Israeli Ouragans entered combat on 12 April 1956, shooting down an Egyptian Vampire. At the onset of the Suez Crisis on 29 October 1956, Ouragans shot down an additional four Vampires. The two documented encounters with Soviet Mikoyan-Gurevich MiG-15 fighters (also powered by the Nene engine but with a more modern swept wing) ended with one Ouragan surviving several 37 mm (1.46 in) cannon hits to fly the next day and one MiG-15 being heavily damaged after it entered a turning dogfight with the Ouragans. The poor training of the Egyptian pilots who were consistently unable to realize their advantage in numbers as well as the MiG-15's speed and climb characteristics helped Ouragans to survive despite their inferior performance. On 31 October, a pair of Ouragans armed with rockets strafed the Egyptian destroyer Ibrahim el Awal (ex-HMS Mendip), resulting in the capture of the ship.

The Ouragans were relegated to advanced training shortly after the Suez Crisis, although they saw more combat in the 1967 Six-Day War. In 1975, the IAF sold 18 Ouragans to El Salvador, where they remained in service until the late 1980s.


This one is quite typical of the newer Valom kits in that the surface detailing is superb (assuming you like the 'pock mark rivet' look) with the moldings nice and crisp. Only a teeny amount of flash was noted on the single major sprue of injected plastic. There are two smaller sprues carrying weapons along with a somewhat thick clear one-piece canopy. Resin is used for the bang seat and there is a small photo etch fret for some interior details (such as the main instrument panel and its accompanying acetate instrument sheet), and the bands around the rockets.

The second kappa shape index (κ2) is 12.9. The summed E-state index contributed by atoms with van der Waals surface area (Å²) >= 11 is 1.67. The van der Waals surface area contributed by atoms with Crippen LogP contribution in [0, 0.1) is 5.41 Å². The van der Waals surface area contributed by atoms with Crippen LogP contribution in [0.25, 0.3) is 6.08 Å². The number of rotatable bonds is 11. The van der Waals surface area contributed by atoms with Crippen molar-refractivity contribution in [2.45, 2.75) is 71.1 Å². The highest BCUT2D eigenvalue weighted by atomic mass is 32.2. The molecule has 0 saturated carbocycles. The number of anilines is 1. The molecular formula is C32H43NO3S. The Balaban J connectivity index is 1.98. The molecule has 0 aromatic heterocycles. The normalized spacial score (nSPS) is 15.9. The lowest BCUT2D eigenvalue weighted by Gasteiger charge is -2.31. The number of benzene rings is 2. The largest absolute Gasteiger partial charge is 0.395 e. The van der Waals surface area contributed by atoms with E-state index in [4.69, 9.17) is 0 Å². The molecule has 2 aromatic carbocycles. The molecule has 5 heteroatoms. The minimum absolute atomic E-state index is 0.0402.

The interior is well appointed and includes nicely done sidewall planes. There are etched belts for the resin seat. The kit has a well done nose intake section with a separate lower gun panel. The wheel wells are separate items as are the wing tip tanks. Landing gear are nicely molded and the kit comes with weapons for all six of the wing pylons. On each wing, the central of the three is for the slick bomb while the other two are for stacked rockets. This is a basic early jet so no oodles of options or other bits are included.

Instructions are well done with two folded sheets. The outer sheet is in full color and includes your paint reference chart and painting/markings guide. The construction steps include color information as well as Valom's usual very large parts/color blocks. Two sets of markings are included. First is the box art plane of the 113 Squadron in the later camouflage scheme of light earth, blue-grey over light blue. It includes the unit's huge shark mouth and a unit or personal badge. The second option is a bare metal version from EC 2/4 'Lafayette' that is currently in the French AF museum. For this option the modeler will need to paint the red flashes and stripes on the tip tanks. Decals are superbly printed by Boaagency and show no registration errors.  


This is, to my recollection, the second Ouragan produced in 1/72 scale and may well be the best. The Heller kit, while nice, isn't as well detailed as this one and is from the raised panel line era of the 1970s. This one includes full armament and should build into a superb model.


June 2011